Seventy Percent of Americans Officially Hate Freedom
Tuesday, December 16, 2008 at 11:20 am
Americans are more upbeat about U.S. prospects in Iraq than at any time in the past five years, but nearly two-thirds continue to believe the war is not worth fighting and 70 percent say President-elect Barack Obama should fulfill his campaign promise to withdraw U.S. forces from the country within 16 months, according to a new Washington Post-ABC News poll.
Look to your left. Look to your right. Look ahead. Two of every three people you see, plus a statistically-significant-but-frustrating-for-the-point-of-metaphor remainder, is an Islamofascist.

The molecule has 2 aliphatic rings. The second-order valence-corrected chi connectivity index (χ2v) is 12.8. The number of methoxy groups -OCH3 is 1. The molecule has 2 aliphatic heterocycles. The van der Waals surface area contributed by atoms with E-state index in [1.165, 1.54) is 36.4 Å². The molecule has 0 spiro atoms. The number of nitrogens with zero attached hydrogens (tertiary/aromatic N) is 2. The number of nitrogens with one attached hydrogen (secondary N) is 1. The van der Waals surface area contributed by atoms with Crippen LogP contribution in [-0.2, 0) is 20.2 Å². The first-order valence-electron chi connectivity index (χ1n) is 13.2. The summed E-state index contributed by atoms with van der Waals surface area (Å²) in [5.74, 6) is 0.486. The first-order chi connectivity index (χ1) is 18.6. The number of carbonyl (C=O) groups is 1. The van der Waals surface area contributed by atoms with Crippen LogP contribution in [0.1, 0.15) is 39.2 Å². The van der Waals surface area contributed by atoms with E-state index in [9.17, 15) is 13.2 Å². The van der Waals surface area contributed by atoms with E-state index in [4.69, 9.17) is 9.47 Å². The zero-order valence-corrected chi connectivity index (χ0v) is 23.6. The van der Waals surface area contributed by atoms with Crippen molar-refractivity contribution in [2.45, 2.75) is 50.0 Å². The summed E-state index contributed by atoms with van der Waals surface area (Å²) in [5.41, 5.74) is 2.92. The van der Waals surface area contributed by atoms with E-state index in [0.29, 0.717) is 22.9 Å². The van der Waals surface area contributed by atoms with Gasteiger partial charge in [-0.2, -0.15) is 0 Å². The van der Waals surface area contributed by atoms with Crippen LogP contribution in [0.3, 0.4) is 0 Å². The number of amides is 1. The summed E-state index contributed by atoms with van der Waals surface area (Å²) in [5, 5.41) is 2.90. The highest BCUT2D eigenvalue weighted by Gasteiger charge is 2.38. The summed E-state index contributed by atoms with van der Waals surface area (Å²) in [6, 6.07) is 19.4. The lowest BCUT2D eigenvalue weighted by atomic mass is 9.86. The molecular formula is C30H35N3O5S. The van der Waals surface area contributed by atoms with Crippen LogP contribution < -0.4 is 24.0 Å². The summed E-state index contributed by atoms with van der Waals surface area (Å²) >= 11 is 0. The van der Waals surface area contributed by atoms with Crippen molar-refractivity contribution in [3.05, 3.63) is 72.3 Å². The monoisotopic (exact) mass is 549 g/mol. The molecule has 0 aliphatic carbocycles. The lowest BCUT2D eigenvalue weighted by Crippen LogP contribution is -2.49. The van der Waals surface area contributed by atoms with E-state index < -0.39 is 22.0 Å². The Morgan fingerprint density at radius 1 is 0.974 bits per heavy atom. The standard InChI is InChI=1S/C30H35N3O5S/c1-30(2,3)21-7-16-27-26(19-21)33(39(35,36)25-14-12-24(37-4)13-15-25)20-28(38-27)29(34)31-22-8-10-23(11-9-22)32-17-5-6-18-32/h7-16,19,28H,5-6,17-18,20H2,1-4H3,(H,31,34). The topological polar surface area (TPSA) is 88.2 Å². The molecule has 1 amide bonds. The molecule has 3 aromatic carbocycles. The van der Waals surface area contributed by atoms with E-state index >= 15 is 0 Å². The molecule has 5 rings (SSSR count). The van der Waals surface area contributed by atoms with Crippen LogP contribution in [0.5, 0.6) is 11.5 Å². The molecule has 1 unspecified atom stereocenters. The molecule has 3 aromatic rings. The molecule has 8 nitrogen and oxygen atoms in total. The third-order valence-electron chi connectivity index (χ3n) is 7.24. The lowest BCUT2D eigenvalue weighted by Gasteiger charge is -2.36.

Meanwhile, there’s something also interesting in the poll from an academic perspective. Clearly people’s perceptions of Iraq track improved security. That’s as should be — security improves, people perceive improved security, so they report to pollsters that they perceive improved security. What doesn’t change is people’s positions on the normative questions: was Iraq a strategic mistake (yes) and should the U.S. withdraw expeditiously (yes). All that would lend credence to the proposition that there’s a tipping point in public opinion — yes, I hate that buzzword too, sorry — beyond which antipathy to a war coalesces and becomes immutable, regardless of the war’s fortunes.
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